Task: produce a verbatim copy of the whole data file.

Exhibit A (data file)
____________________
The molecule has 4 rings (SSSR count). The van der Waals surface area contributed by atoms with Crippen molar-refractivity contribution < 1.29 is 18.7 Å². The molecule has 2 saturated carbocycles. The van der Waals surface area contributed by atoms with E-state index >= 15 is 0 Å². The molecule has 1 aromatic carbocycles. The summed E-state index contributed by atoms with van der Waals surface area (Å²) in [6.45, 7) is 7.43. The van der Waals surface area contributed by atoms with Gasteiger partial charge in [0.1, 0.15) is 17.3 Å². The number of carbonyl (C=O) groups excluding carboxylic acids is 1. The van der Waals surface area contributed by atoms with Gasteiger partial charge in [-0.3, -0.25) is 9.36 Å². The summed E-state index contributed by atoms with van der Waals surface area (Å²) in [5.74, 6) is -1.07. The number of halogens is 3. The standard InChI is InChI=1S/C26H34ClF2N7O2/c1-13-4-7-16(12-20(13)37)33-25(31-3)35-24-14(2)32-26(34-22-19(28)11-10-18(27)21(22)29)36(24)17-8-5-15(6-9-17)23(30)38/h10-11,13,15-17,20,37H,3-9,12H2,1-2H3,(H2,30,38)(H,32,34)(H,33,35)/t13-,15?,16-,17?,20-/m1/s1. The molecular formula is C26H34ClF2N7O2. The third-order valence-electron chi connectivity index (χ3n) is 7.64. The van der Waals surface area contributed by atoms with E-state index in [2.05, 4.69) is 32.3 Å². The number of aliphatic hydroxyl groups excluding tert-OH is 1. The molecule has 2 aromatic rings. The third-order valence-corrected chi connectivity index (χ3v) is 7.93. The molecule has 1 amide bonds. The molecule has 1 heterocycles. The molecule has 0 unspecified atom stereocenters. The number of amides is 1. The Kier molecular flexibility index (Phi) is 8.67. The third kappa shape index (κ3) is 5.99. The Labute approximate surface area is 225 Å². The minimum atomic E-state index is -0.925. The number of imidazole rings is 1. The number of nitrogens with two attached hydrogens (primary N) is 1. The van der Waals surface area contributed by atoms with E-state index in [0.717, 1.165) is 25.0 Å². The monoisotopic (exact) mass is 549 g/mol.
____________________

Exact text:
The molecule has 4 rings (SSSR count). The van der Waals surface area contributed by atoms with Crippen molar-refractivity contribution < 1.29 is 18.7 Å². The molecule has 2 saturated carbocycles. The van der Waals surface area contributed by atoms with E-state index >= 15 is 0 Å². The molecule has 1 aromatic carbocycles. The summed E-state index contributed by atoms with van der Waals surface area (Å²) in [6.45, 7) is 7.43. The van der Waals surface area contributed by atoms with Gasteiger partial charge in [0.1, 0.15) is 17.3 Å². The number of carbonyl (C=O) groups excluding carboxylic acids is 1. The van der Waals surface area contributed by atoms with Gasteiger partial charge in [-0.3, -0.25) is 9.36 Å². The summed E-state index contributed by atoms with van der Waals surface area (Å²) in [5.74, 6) is -1.07. The number of halogens is 3. The standard InChI is InChI=1S/C26H34ClF2N7O2/c1-13-4-7-16(12-20(13)37)33-25(31-3)35-24-14(2)32-26(34-22-19(28)11-10-18(27)21(22)29)36(24)17-8-5-15(6-9-17)23(30)38/h10-11,13,15-17,20,37H,3-9,12H2,1-2H3,(H2,30,38)(H,32,34)(H,33,35)/t13-,15?,16-,17?,20-/m1/s1. The molecular formula is C26H34ClF2N7O2. The third-order valence-electron chi connectivity index (χ3n) is 7.64. The van der Waals surface area contributed by atoms with E-state index in [2.05, 4.69) is 32.3 Å². The number of aliphatic hydroxyl groups excluding tert-OH is 1. The molecule has 2 aromatic rings. The third-order valence-corrected chi connectivity index (χ3v) is 7.93. The molecule has 1 amide bonds. The molecule has 1 heterocycles. The molecule has 0 unspecified atom stereocenters. The number of amides is 1. The Kier molecular flexibility index (Phi) is 8.67. The third kappa shape index (κ3) is 5.99. The Labute approximate surface area is 225 Å². The minimum atomic E-state index is -0.925. The number of imidazole rings is 1. The number of nitrogens with two attached hydrogens (primary N) is 1. The van der Waals surface area contributed by atoms with E-state index in [0.717, 1.165) is 25.0 Å². The monoisotopic (exact) mass is 549 g/mol.